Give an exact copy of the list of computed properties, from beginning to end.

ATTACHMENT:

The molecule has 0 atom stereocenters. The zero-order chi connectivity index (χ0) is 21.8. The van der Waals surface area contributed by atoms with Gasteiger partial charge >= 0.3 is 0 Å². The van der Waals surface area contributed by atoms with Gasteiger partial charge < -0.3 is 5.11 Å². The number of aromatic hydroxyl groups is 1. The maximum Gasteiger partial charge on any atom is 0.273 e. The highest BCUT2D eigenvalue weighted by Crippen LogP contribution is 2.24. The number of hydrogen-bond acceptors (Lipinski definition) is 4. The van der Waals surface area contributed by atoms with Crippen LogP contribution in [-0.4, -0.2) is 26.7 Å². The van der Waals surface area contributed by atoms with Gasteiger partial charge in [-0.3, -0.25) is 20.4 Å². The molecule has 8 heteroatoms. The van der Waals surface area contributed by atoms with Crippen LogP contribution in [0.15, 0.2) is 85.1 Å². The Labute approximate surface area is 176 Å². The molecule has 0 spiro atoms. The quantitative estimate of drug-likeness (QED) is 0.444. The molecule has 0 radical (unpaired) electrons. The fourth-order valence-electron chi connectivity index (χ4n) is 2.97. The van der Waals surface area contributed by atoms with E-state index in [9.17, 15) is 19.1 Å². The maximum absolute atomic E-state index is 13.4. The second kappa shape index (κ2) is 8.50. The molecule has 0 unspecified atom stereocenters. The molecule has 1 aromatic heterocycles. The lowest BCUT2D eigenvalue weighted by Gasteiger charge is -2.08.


The molecule has 0 atom stereocenters. The zero-order chi connectivity index (χ0) is 21.8. The van der Waals surface area contributed by atoms with Gasteiger partial charge >= 0.3 is 0 Å². The van der Waals surface area contributed by atoms with Gasteiger partial charge < -0.3 is 5.11 Å². The number of aromatic hydroxyl groups is 1. The maximum Gasteiger partial charge on any atom is 0.273 e. The highest BCUT2D eigenvalue weighted by Crippen LogP contribution is 2.24. The number of hydrogen-bond acceptors (Lipinski definition) is 4. The van der Waals surface area contributed by atoms with Crippen LogP contribution in [-0.4, -0.2) is 26.7 Å². The van der Waals surface area contributed by atoms with Gasteiger partial charge in [-0.3, -0.25) is 20.4 Å². The molecule has 8 heteroatoms. The van der Waals surface area contributed by atoms with Crippen LogP contribution in [0.15, 0.2) is 85.1 Å². The Labute approximate surface area is 176 Å². The molecule has 0 spiro atoms. The quantitative estimate of drug-likeness (QED) is 0.444. The molecule has 0 radical (unpaired) electrons. The fourth-order valence-electron chi connectivity index (χ4n) is 2.97. The van der Waals surface area contributed by atoms with E-state index in [9.17, 15) is 19.1 Å². The maximum absolute atomic E-state index is 13.4. The second kappa shape index (κ2) is 8.50. The molecule has 0 unspecified atom stereocenters. The molecule has 1 aromatic heterocycles. The lowest BCUT2D eigenvalue weighted by Gasteiger charge is -2.08.